Mistakes Chefs Make


02 Aug
02Aug

As a Consultant and Chef my biggest joy is assisting business owners with their chefs.

I come across a large variety of different personalities and backgrounds and I am never surprised when I see some of the things that go on in other commercial kitchens.


Biggest Mistakes Chefs Make in the Industry:

  1. Telling their employer they know more than they actually do about being a head chef.
  2. Believing they know more about being a head chef than actual experience.
  3. Ordering too much or too little food. Especially in an area with limited delivery. This can send a business broke.
  4. As a head chef you need to guide and unite your kitchen brigade, your personal feelings on people should not be brought into the kitchen. You are there to get the best out of your team...encouragement and positive attitude will always work better than yelling and stressing out in front of your staff.
  5. Your upper management are your superiors, you do need to listen to them, getting egotistical about your way of doing things will not help you stay employed.
  6. Thinking a head chef doesn't need to cook and is only there to supervise the kitchen. As a head chef you should always be hands on and lead your team by working by example.
  7. Abiding by Health Regulations in your state is a must. Your shortcuts will get you sacked, fined or can kill someone in your Restaurant. You do not know better than the Health Department. Abide by the Danger-zone Temperatures and follow the rules... you won't go wrong if you follow the rules.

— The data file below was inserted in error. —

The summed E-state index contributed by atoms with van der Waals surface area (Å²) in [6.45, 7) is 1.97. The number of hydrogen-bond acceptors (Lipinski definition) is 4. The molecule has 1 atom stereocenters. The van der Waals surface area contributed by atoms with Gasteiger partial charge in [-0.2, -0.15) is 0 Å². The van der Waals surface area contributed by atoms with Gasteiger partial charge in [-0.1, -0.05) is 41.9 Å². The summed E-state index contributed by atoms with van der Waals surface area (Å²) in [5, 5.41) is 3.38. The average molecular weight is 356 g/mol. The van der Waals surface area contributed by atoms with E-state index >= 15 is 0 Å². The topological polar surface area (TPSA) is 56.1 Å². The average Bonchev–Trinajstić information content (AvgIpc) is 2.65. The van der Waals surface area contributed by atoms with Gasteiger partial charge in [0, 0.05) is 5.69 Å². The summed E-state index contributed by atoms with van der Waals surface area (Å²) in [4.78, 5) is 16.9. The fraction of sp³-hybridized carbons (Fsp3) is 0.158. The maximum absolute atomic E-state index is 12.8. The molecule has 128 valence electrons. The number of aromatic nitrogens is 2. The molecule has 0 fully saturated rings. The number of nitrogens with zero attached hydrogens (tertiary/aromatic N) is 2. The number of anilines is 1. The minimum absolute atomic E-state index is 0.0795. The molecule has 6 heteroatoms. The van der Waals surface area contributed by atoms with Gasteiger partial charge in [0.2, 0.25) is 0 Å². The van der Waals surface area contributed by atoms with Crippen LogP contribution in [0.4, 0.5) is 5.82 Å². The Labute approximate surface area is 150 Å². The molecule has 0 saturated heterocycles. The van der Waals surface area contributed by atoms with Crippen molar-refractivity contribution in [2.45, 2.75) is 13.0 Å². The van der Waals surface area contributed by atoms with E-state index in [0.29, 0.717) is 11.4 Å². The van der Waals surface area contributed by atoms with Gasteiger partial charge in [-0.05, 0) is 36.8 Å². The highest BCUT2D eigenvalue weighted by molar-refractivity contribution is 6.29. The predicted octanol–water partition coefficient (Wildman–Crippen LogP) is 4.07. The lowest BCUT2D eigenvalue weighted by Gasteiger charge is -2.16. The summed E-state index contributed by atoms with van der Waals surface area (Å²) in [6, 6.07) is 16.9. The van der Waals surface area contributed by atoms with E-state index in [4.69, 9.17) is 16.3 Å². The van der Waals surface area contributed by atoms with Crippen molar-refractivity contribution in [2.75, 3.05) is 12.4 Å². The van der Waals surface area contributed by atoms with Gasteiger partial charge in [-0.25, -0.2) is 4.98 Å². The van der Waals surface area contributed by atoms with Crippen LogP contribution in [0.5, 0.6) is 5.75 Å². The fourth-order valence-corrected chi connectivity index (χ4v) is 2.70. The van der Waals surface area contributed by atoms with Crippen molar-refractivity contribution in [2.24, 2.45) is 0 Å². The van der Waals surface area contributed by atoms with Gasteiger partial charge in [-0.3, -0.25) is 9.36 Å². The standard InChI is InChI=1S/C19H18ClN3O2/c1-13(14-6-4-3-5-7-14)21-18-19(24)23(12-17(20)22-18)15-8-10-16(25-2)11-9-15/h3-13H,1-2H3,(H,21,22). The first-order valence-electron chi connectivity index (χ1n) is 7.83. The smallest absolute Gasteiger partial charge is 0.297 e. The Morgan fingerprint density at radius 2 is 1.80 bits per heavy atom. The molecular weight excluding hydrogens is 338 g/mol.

8. Know your food costing vs labour cost. Sometimes homemade can be better but not at the expense of wages if a bought in product is just as good.
  9. Keeping food for too long... not utilising food into specials before it spoils there for driving up your food wastage.
  10. Don't belittle another chef if they don't know how to make a certain dish... not everyone has the same background and there will be things that chef knows that you don't. 
  11. Use the skillsets in your kitchen. If another chef is faster at a certain task, than you, encourage them to take on that task regularly or ask them to show you how they are able to achieve this faster. Learn from your team.
  12. Don't fake your stock take..... you will be found out and if your figures don't add up you could find yourself sacked. Better to admit your over ordering or mistakes so that you can work on them and move forward. Learn and Grow!!!
  13. Don't go overboard on the Specials Board.... Keep it Simple and Tasty.
  14. When setting up function menus - Take into consideration the season, client, keeping choices limited so as not to overwhelm, colour, kitchen and equipment, team skillset, garnish and presentation, availability,  texture and no repetition in the menu.
  15. Not knowing your customer, food costing, food wastage, labour cost, ordering system, HACCP and local food laws, staff skillset, rostering, function/banquet menu, management expectations, stock par levels. If any of these words are foreign to you and you are a head chef - it is time to upskill or leave.

I have many more but at the moment these are the main ones that come to mind. The chefs that can look for assistance with gaps in their training are the best eventual heads chefs. Learn as much as you can on your way up the ladder, ask many questions and invest in your own education. Take business courses and understand your industry.

Many head chefs fail their employer or themselves by making silly mistakes. Most chefs can cook but lack the leadership and business skills to run a kitchen. Which chef are you? Chef - can cook Chef/Manager - can cook and run a successful business or Head Chef - can cook, works well with other and great at organising and keeping on top of daily tasks, management skills and cooking.

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